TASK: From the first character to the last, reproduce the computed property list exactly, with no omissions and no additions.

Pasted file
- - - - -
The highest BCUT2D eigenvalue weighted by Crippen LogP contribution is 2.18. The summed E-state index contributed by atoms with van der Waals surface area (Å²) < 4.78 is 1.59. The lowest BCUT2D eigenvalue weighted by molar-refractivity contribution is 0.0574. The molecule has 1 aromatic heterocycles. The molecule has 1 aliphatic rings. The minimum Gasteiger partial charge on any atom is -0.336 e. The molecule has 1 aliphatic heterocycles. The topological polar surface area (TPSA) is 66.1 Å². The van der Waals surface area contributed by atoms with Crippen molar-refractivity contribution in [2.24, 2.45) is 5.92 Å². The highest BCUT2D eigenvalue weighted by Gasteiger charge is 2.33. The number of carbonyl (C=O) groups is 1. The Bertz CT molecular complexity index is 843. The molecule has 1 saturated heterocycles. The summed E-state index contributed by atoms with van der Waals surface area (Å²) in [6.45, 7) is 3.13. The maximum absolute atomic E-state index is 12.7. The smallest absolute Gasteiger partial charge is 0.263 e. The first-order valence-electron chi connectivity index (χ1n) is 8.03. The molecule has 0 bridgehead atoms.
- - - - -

The highest BCUT2D eigenvalue weighted by Crippen LogP contribution is 2.18. The summed E-state index contributed by atoms with van der Waals surface area (Å²) < 4.78 is 1.59. The lowest BCUT2D eigenvalue weighted by molar-refractivity contribution is 0.0574. The molecule has 1 aromatic heterocycles. The molecule has 1 aliphatic rings. The minimum Gasteiger partial charge on any atom is -0.336 e. The molecule has 1 aliphatic heterocycles. The topological polar surface area (TPSA) is 66.1 Å². The van der Waals surface area contributed by atoms with Crippen molar-refractivity contribution in [2.24, 2.45) is 5.92 Å². The highest BCUT2D eigenvalue weighted by Gasteiger charge is 2.33. The number of carbonyl (C=O) groups is 1. The Bertz CT molecular complexity index is 843. The molecule has 1 saturated heterocycles. The summed E-state index contributed by atoms with van der Waals surface area (Å²) in [6.45, 7) is 3.13. The maximum absolute atomic E-state index is 12.7. The smallest absolute Gasteiger partial charge is 0.263 e. The first-order valence-electron chi connectivity index (χ1n) is 8.03. The molecule has 0 bridgehead atoms.